The next couple days led to more demonstrations and the inevitable clash with the police. May 3rd’s rally outside of the McCormick Harvesting Machine plant turned violent when a few dozen scabs tried to exit work; the skirmish ended with six workers dead and thousands outraged. Workers all around the city awoke on the 4th to news of the confrontation and a leaflet urging “Workingmen arm yourselves and appear in full force!” Obviously something interesting was about to happen.
For the first several hours the rally at Haymarket Square was peaceful and effective. Numerous speakers passionately delivered speeches to the growing crowd, which included then Mayor Carter Harrison, who soon left the rally because he deemed it non-threatening, which it was at the time. Around 10:30 the police broke up the rally before the final speaker finished up. An unknown person chucked a bomb at the police line, instantly killing one officer. Soon the square erupted in a hail of gun fire and random violence that left several more dead and countless injured.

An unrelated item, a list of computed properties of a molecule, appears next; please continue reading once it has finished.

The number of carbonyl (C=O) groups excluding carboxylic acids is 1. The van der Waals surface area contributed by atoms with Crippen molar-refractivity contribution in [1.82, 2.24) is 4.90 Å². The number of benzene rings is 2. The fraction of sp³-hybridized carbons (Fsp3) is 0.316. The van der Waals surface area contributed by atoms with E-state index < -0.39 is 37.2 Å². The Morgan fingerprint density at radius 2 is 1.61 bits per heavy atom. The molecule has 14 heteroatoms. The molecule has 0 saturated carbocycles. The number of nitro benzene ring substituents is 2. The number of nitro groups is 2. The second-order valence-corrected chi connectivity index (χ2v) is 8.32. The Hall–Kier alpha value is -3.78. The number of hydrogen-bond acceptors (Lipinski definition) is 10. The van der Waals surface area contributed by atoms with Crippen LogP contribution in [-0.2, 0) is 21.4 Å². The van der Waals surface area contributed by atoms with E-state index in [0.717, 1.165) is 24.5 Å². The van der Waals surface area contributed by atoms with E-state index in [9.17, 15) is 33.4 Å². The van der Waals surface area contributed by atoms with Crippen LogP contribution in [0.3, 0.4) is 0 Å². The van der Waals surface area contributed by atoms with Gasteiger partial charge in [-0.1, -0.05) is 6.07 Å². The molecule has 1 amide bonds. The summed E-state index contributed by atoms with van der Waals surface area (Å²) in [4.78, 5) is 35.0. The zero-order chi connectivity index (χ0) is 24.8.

Within several days eight men with connections to anarchist and labor groups were rounded up and put on trial for the bomb. No physical evidence connected these men to the bomb throwing yet they were all convicted and seven were sentenced to death; four met their fate at the gallows, one committed suicide, two had their sentence commuted to life in prison. In later years all the defendants were officially pardoned and the police chief who ordered the dispersal was convicted of corruption. To this day no one knows who threw the initial bomb.
The event temporarily demoralized the labor movement but later became a source of pride, with May 1st becoming synonymous with labor unions and political protest. So next time you clock out at five, take a second to think about the cheerful, mustached anarchists who helped make that possible.